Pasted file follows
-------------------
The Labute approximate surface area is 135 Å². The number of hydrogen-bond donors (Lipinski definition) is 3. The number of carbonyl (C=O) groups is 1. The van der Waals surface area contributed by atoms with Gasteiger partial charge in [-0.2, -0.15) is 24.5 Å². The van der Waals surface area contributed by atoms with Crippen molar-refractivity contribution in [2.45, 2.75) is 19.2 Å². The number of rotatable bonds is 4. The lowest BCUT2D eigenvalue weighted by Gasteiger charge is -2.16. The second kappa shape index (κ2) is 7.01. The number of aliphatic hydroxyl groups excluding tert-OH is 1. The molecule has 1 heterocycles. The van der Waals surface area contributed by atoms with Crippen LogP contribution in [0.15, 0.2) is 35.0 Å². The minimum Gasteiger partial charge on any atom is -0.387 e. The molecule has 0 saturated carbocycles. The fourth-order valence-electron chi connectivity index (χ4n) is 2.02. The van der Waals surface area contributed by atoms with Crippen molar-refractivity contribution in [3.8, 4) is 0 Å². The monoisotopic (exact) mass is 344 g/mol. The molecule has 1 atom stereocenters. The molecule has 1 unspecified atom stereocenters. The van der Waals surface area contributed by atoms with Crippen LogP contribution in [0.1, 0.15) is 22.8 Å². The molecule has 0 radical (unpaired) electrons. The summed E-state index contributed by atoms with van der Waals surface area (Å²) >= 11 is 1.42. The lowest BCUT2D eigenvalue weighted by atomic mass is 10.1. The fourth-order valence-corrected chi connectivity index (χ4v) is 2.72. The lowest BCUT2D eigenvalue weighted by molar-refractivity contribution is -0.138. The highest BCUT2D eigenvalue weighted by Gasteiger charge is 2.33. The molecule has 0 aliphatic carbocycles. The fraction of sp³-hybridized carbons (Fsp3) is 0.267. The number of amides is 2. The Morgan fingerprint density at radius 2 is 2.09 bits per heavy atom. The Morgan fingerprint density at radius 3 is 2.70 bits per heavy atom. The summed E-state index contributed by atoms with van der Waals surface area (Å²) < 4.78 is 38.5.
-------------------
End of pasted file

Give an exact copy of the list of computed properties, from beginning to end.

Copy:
The Labute approximate surface area is 135 Å². The number of hydrogen-bond donors (Lipinski definition) is 3. The number of carbonyl (C=O) groups is 1. The van der Waals surface area contributed by atoms with Gasteiger partial charge in [-0.2, -0.15) is 24.5 Å². The van der Waals surface area contributed by atoms with Crippen molar-refractivity contribution in [2.45, 2.75) is 19.2 Å². The number of rotatable bonds is 4. The lowest BCUT2D eigenvalue weighted by Gasteiger charge is -2.16. The second kappa shape index (κ2) is 7.01. The number of aliphatic hydroxyl groups excluding tert-OH is 1. The molecule has 1 heterocycles. The van der Waals surface area contributed by atoms with Crippen LogP contribution in [0.15, 0.2) is 35.0 Å². The minimum Gasteiger partial charge on any atom is -0.387 e. The molecule has 0 saturated carbocycles. The fourth-order valence-electron chi connectivity index (χ4n) is 2.02. The van der Waals surface area contributed by atoms with Crippen molar-refractivity contribution in [3.8, 4) is 0 Å². The monoisotopic (exact) mass is 344 g/mol. The molecule has 1 atom stereocenters. The molecule has 1 unspecified atom stereocenters. The van der Waals surface area contributed by atoms with Crippen LogP contribution in [0.1, 0.15) is 22.8 Å². The molecule has 0 radical (unpaired) electrons. The summed E-state index contributed by atoms with van der Waals surface area (Å²) >= 11 is 1.42. The lowest BCUT2D eigenvalue weighted by atomic mass is 10.1. The fourth-order valence-corrected chi connectivity index (χ4v) is 2.72. The lowest BCUT2D eigenvalue weighted by molar-refractivity contribution is -0.138. The highest BCUT2D eigenvalue weighted by Gasteiger charge is 2.33. The molecule has 0 aliphatic carbocycles. The fraction of sp³-hybridized carbons (Fsp3) is 0.267. The number of amides is 2. The Morgan fingerprint density at radius 2 is 2.09 bits per heavy atom. The Morgan fingerprint density at radius 3 is 2.70 bits per heavy atom. The summed E-state index contributed by atoms with van der Waals surface area (Å²) < 4.78 is 38.5.